Following Saturday's press conference, Joe Dumars spent several minutes taking additional questions from the media. Inevitably, he was asked about the coaching search, and what qualities he was looking for in prospective candidates.
"Longevity, first and foremost," Dumars said with a laugh. "But secondly, I just want someone that can take the reins and run with it and don't look back. Embrace the position, command the room and lead this team. Those are the traits that any good coach is going to have."
In response to a follow-up question, he detailed some of the challenges coaches face. "You're together all the time," he said. "You're together with your team and teammates and coaches more than you are with your families. So those relationships, man, it's always a delicate balance. You have to be tough, you have to be understanding, you have to be everything. You have to wear a ton of hats. But that's what you do when you step in that seat, that's the criteria."
A couple of reporters asked Dumars how the expected lockout would affect the incoming rookie class, which Dumars politely declined to answer. "Listen, we have some very strict guidelines about this, so I'm a little uncomfortable talking about it," he explained. "The guidelines are strict, so I'll have to skip any questions about that."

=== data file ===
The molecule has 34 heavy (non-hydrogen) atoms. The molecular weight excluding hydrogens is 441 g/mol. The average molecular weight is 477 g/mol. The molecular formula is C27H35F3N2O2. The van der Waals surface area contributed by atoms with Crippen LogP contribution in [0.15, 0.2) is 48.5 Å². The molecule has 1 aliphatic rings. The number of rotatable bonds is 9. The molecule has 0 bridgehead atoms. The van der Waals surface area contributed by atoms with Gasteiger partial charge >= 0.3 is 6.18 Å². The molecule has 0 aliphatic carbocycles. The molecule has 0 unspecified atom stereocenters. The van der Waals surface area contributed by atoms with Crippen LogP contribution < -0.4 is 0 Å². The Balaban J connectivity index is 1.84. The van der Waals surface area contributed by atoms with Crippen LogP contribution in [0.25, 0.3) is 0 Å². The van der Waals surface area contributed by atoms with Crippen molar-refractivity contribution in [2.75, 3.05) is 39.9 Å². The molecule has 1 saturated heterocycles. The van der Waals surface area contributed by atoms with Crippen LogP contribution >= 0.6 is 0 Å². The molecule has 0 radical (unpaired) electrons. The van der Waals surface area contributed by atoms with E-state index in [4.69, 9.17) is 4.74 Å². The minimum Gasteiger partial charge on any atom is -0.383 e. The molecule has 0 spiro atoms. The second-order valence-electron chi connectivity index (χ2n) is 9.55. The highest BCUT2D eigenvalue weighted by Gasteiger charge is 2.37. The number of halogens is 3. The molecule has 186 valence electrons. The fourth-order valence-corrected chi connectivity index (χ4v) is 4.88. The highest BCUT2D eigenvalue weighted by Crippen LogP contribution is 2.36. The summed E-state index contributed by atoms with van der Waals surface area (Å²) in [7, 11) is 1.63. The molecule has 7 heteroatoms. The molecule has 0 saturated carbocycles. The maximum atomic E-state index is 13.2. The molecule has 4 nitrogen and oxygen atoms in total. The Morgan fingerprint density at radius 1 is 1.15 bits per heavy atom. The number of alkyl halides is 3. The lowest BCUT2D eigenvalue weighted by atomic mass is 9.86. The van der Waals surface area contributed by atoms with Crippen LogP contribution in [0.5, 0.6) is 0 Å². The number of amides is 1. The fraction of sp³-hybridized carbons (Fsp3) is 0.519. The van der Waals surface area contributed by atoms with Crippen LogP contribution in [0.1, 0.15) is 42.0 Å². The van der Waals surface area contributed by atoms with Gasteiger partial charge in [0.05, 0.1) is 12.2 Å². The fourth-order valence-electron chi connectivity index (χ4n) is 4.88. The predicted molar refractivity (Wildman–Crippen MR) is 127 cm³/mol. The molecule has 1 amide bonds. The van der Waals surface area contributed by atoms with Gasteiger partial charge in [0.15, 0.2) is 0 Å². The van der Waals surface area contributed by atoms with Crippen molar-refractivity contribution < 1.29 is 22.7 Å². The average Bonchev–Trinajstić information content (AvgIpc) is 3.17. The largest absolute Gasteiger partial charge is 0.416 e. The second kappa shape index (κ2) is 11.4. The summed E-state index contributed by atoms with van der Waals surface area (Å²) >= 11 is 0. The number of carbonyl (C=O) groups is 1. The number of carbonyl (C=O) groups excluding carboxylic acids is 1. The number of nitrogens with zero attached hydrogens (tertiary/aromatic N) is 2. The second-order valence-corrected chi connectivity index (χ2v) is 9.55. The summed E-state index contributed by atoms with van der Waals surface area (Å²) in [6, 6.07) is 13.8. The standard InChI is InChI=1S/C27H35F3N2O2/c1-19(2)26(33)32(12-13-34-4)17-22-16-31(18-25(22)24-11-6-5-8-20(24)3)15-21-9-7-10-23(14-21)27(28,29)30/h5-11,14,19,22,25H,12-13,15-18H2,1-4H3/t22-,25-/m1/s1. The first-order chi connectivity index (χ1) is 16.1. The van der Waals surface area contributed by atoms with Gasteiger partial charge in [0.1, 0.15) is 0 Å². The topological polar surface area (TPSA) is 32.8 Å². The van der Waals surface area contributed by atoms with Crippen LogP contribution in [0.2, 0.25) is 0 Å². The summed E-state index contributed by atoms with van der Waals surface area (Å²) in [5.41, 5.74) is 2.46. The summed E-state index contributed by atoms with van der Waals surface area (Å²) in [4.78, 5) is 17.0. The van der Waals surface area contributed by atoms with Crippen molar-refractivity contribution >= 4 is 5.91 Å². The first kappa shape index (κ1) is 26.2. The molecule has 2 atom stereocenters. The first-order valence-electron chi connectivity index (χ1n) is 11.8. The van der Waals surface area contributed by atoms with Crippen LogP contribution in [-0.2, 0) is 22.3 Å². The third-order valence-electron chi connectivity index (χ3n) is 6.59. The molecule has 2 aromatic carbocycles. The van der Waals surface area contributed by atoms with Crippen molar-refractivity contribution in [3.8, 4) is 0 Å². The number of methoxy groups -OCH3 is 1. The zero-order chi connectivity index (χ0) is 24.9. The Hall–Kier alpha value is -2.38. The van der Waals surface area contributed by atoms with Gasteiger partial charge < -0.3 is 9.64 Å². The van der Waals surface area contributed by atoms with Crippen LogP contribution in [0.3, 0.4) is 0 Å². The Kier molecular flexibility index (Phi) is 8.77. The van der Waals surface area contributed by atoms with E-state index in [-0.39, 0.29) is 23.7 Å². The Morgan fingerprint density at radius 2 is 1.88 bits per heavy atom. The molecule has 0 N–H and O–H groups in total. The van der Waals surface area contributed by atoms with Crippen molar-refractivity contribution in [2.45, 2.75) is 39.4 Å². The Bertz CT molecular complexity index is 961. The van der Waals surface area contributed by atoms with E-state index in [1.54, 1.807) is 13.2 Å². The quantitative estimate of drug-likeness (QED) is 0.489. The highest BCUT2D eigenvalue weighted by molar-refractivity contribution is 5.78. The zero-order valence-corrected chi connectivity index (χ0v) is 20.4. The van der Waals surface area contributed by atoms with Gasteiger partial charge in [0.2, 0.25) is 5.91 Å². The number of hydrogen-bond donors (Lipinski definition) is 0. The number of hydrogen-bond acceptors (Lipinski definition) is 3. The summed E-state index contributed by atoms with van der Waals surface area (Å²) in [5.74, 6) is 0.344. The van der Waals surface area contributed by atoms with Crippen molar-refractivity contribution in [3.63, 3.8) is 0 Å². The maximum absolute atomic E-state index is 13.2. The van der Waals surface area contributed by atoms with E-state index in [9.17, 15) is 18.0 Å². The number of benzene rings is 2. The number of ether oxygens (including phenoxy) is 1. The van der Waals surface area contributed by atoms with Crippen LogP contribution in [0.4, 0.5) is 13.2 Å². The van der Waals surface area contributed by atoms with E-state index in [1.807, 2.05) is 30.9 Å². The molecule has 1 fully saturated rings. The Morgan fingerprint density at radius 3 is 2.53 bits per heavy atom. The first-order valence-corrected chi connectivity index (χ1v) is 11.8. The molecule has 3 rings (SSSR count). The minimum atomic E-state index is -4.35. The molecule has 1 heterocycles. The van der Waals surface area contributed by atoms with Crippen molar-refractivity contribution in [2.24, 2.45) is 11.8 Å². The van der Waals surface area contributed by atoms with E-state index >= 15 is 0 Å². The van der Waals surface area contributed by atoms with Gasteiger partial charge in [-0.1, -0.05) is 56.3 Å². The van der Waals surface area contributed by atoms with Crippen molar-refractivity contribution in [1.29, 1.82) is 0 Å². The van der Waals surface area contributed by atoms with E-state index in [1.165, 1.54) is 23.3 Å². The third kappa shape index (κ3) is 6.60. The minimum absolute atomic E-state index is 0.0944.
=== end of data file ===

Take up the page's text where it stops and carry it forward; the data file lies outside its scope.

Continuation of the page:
That said, Dumars was comfortable talking about another topic that was formerly taboo: the restrictions he faced while operating under Karen Davidson the past two years, and the sense of freedom to go about his job he now enjoys working under Tom Gores.
"Sense of freedom, that's a good term," he said. "Listen, you do these jobs and you have to throw yourself into them completely 100 percent, you can't do these jobs with any level of success if you're 50 percent, 60 percent of what you can and can't do. So to be able to do whatever's necessary now to be good again, yeah, it's a really good feeling. A really good feeling."
Gores joined the rest of the Pistons' front office in the team's draft room this year, and Dumars came away impressed.
"It was really good," he said. "First of all, let me just say this, the guy is real smart, man. Because we've thrown a lot of stuff at him over the past month just about how things work and operate. And by the time he walked into the draft room, he had a great understanding. ... I was impressed that in a month he could grasp it the way he did, and he was very helpful in the draft room.
"Trust me, he was, because some of the stuff that he talked about, 'Do what you need to do and I'm here to do whatever I have to do to support you.' When you're running a team and you have an owner sitting here saying that, you have no idea how much that helps -- especially after the last couple of years."